• The Alleged Car: Earl's "perfectly good 1973 El Camino with a 1977 door and a 1987 Camaro transmission." It won't go over 40 miles per hour ever since Randy put gum in the gas tank.
  • Amicably Divorced: After a rocky first half of the first season, Earl and Joy eventually became rather good friends, and in the fourth season, Earl (after two brief marriages in between) fondly admitted that she was his favorite wife.
  • Analogy Backfire: Earl wanted his post-marriage relationship with Joy to be more civil, "like Bruce and Demi", so he decided to give Joy the best marriage to Darnell she could ask for. With all that good energy floating between them again, they slept together in a moment of weakness. Joy accused Earl of "seducing her" but he explained the Bruce and Demi analogy. Joy replied with "Please, don't you think Bruce and Demi have a quickie once in a while..."
  • Art Shift: When Earl tries saving everyone from pollution and melts down from the realization there's too much for him to do alone, he starts seeing himself in claymation for a while.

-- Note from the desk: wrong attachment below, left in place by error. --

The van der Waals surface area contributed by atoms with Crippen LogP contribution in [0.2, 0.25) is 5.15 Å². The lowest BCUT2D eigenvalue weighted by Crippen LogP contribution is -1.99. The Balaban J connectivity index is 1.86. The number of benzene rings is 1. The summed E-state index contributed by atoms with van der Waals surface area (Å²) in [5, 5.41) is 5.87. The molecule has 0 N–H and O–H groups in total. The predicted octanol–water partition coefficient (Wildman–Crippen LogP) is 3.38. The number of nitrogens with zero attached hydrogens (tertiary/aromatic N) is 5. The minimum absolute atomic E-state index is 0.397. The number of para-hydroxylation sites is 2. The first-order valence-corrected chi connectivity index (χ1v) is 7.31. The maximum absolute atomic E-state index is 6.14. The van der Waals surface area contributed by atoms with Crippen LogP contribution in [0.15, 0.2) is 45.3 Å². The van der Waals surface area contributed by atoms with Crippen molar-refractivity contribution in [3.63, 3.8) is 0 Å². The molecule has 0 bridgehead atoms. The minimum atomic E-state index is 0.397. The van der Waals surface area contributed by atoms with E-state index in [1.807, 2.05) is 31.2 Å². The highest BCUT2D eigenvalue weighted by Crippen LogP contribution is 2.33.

• Randy starts seeing every human character in claymation after ingesting some powerful herbal ointment after being explicitly warned not to in the same episode. This lasts until Earl's done with the meltdown mentioned above.
  • Artistic License: Law: When Earl falsely confesses to Joy's crime. First of all, the fact that Joy's prints are mentioned as being also on the truck would mean she at the very least would be an accessory to the crime, the fact that she jumped bail and escaped to Mexico is also a major felony and her star witness deciding to suddenly confess at the very least would require a retrial to rule out Earl making a false confession. All-in-all, Joy still would have done some jail-time for her either being part of the crime or the felonies she committed while attempting to resist arrest.